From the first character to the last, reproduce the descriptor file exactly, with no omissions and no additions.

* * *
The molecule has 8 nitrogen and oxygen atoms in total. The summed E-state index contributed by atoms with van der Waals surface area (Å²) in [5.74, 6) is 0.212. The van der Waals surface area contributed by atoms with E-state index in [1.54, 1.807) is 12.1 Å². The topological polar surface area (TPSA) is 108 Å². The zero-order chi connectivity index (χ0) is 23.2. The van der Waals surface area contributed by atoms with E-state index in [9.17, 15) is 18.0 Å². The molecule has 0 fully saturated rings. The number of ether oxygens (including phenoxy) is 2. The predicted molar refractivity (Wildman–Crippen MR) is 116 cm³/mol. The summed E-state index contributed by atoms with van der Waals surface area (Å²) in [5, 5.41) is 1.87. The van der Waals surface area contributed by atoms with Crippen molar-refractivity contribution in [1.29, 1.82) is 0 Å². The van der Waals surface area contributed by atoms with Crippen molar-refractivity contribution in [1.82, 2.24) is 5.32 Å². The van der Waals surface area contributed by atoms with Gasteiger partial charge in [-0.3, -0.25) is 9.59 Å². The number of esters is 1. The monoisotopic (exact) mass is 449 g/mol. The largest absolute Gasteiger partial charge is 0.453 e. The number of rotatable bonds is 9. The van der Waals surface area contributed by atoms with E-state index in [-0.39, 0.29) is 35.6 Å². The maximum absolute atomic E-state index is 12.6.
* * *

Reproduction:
The molecule has 8 nitrogen and oxygen atoms in total. The summed E-state index contributed by atoms with van der Waals surface area (Å²) in [5.74, 6) is 0.212. The van der Waals surface area contributed by atoms with E-state index in [1.54, 1.807) is 12.1 Å². The topological polar surface area (TPSA) is 108 Å². The zero-order chi connectivity index (χ0) is 23.2. The van der Waals surface area contributed by atoms with E-state index in [9.17, 15) is 18.0 Å². The molecule has 0 fully saturated rings. The number of ether oxygens (including phenoxy) is 2. The predicted molar refractivity (Wildman–Crippen MR) is 116 cm³/mol. The summed E-state index contributed by atoms with van der Waals surface area (Å²) in [5, 5.41) is 1.87. The van der Waals surface area contributed by atoms with Crippen molar-refractivity contribution in [1.29, 1.82) is 0 Å². The van der Waals surface area contributed by atoms with Crippen molar-refractivity contribution in [1.82, 2.24) is 5.32 Å². The van der Waals surface area contributed by atoms with Gasteiger partial charge in [-0.3, -0.25) is 9.59 Å². The number of esters is 1. The monoisotopic (exact) mass is 449 g/mol. The largest absolute Gasteiger partial charge is 0.453 e. The number of rotatable bonds is 9. The van der Waals surface area contributed by atoms with E-state index in [-0.39, 0.29) is 35.6 Å². The maximum absolute atomic E-state index is 12.6.